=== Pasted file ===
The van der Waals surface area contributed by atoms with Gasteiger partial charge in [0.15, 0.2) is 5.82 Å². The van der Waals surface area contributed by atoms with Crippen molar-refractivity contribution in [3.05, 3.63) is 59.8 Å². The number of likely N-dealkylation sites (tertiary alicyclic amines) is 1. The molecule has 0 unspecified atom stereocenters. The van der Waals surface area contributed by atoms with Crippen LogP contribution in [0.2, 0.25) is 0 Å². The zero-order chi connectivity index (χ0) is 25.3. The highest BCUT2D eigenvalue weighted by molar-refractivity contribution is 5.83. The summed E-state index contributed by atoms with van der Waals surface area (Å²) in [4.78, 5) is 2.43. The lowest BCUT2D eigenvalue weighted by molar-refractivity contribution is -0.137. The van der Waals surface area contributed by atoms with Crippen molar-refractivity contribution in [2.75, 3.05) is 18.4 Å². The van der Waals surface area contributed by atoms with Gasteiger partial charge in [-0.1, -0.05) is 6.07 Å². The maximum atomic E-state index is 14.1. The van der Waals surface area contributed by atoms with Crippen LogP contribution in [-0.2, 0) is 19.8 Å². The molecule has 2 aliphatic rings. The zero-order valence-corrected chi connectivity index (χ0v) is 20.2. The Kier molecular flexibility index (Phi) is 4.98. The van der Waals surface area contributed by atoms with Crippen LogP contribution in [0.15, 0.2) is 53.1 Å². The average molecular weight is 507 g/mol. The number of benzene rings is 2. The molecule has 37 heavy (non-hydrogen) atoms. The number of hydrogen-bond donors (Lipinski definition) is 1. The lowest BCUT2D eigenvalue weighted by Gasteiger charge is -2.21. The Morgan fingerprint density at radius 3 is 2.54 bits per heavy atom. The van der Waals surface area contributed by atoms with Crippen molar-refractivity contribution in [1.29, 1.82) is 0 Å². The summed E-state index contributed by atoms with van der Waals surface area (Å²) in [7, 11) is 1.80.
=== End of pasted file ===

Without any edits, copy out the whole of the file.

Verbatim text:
The van der Waals surface area contributed by atoms with Gasteiger partial charge in [0.15, 0.2) is 5.82 Å². The van der Waals surface area contributed by atoms with Crippen molar-refractivity contribution in [3.05, 3.63) is 59.8 Å². The number of likely N-dealkylation sites (tertiary alicyclic amines) is 1. The molecule has 0 unspecified atom stereocenters. The van der Waals surface area contributed by atoms with Crippen LogP contribution in [0.2, 0.25) is 0 Å². The zero-order chi connectivity index (χ0) is 25.3. The highest BCUT2D eigenvalue weighted by molar-refractivity contribution is 5.83. The summed E-state index contributed by atoms with van der Waals surface area (Å²) in [4.78, 5) is 2.43. The lowest BCUT2D eigenvalue weighted by molar-refractivity contribution is -0.137. The van der Waals surface area contributed by atoms with Crippen molar-refractivity contribution in [2.75, 3.05) is 18.4 Å². The van der Waals surface area contributed by atoms with Gasteiger partial charge in [-0.1, -0.05) is 6.07 Å². The maximum atomic E-state index is 14.1. The van der Waals surface area contributed by atoms with Crippen LogP contribution in [-0.2, 0) is 19.8 Å². The molecule has 2 aliphatic rings. The zero-order valence-corrected chi connectivity index (χ0v) is 20.2. The Kier molecular flexibility index (Phi) is 4.98. The van der Waals surface area contributed by atoms with Crippen LogP contribution in [0.15, 0.2) is 53.1 Å². The average molecular weight is 507 g/mol. The number of benzene rings is 2. The molecule has 37 heavy (non-hydrogen) atoms. The number of hydrogen-bond donors (Lipinski definition) is 1. The lowest BCUT2D eigenvalue weighted by Gasteiger charge is -2.21. The Morgan fingerprint density at radius 3 is 2.54 bits per heavy atom. The van der Waals surface area contributed by atoms with Crippen molar-refractivity contribution in [1.29, 1.82) is 0 Å². The summed E-state index contributed by atoms with van der Waals surface area (Å²) in [7, 11) is 1.80.